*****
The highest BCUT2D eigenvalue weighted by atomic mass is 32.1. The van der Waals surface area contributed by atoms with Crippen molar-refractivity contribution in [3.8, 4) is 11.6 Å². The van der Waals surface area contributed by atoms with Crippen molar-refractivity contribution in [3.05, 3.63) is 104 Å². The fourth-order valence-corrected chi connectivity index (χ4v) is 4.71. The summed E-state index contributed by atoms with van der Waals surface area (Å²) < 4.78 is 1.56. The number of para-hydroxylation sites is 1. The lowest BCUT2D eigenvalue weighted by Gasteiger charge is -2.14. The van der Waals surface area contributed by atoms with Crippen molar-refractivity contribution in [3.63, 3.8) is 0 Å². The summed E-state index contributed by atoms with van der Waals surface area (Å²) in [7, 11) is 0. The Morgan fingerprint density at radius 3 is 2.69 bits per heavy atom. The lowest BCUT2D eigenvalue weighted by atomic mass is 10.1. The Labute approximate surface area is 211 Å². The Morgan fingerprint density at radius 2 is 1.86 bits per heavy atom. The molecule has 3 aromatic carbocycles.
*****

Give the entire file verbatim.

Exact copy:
The highest BCUT2D eigenvalue weighted by atomic mass is 32.1. The van der Waals surface area contributed by atoms with Crippen molar-refractivity contribution in [3.8, 4) is 11.6 Å². The van der Waals surface area contributed by atoms with Crippen molar-refractivity contribution in [3.05, 3.63) is 104 Å². The fourth-order valence-corrected chi connectivity index (χ4v) is 4.71. The summed E-state index contributed by atoms with van der Waals surface area (Å²) < 4.78 is 1.56. The number of para-hydroxylation sites is 1. The lowest BCUT2D eigenvalue weighted by Gasteiger charge is -2.14. The van der Waals surface area contributed by atoms with Crippen molar-refractivity contribution in [3.63, 3.8) is 0 Å². The summed E-state index contributed by atoms with van der Waals surface area (Å²) in [7, 11) is 0. The Morgan fingerprint density at radius 3 is 2.69 bits per heavy atom. The lowest BCUT2D eigenvalue weighted by atomic mass is 10.1. The Labute approximate surface area is 211 Å². The Morgan fingerprint density at radius 2 is 1.86 bits per heavy atom. The molecule has 3 aromatic carbocycles.